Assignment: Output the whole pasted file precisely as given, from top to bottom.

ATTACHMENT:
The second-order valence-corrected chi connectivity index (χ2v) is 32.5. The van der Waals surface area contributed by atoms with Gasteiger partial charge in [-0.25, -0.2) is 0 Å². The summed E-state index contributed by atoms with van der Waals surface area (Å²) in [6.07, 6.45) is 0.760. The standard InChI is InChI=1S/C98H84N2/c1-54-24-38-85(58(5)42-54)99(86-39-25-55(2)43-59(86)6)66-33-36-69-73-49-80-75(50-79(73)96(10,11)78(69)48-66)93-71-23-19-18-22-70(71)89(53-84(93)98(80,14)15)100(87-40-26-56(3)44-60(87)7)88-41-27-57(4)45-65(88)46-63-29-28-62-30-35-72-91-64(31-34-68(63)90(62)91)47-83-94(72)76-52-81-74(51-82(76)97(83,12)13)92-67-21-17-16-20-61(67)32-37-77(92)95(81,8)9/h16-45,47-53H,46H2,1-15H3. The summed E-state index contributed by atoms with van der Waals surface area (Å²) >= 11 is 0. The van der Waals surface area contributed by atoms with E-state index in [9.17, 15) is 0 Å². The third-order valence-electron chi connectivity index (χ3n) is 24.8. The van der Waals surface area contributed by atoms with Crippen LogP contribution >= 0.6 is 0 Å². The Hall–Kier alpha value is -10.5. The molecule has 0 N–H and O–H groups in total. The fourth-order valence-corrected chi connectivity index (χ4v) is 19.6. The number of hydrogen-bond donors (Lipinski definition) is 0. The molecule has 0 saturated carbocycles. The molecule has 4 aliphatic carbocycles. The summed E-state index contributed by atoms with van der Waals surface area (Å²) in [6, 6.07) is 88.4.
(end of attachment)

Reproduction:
The second-order valence-corrected chi connectivity index (χ2v) is 32.5. The van der Waals surface area contributed by atoms with Gasteiger partial charge in [-0.25, -0.2) is 0 Å². The summed E-state index contributed by atoms with van der Waals surface area (Å²) in [6.07, 6.45) is 0.760. The standard InChI is InChI=1S/C98H84N2/c1-54-24-38-85(58(5)42-54)99(86-39-25-55(2)43-59(86)6)66-33-36-69-73-49-80-75(50-79(73)96(10,11)78(69)48-66)93-71-23-19-18-22-70(71)89(53-84(93)98(80,14)15)100(87-40-26-56(3)44-60(87)7)88-41-27-57(4)45-65(88)46-63-29-28-62-30-35-72-91-64(31-34-68(63)90(62)91)47-83-94(72)76-52-81-74(51-82(76)97(83,12)13)92-67-21-17-16-20-61(67)32-37-77(92)95(81,8)9/h16-45,47-53H,46H2,1-15H3. The summed E-state index contributed by atoms with van der Waals surface area (Å²) >= 11 is 0. The van der Waals surface area contributed by atoms with E-state index in [9.17, 15) is 0 Å². The third-order valence-electron chi connectivity index (χ3n) is 24.8. The van der Waals surface area contributed by atoms with Crippen LogP contribution >= 0.6 is 0 Å². The Hall–Kier alpha value is -10.5. The molecule has 0 N–H and O–H groups in total. The fourth-order valence-corrected chi connectivity index (χ4v) is 19.6. The number of hydrogen-bond donors (Lipinski definition) is 0. The molecule has 0 saturated carbocycles. The molecule has 4 aliphatic carbocycles. The summed E-state index contributed by atoms with van der Waals surface area (Å²) in [6, 6.07) is 88.4.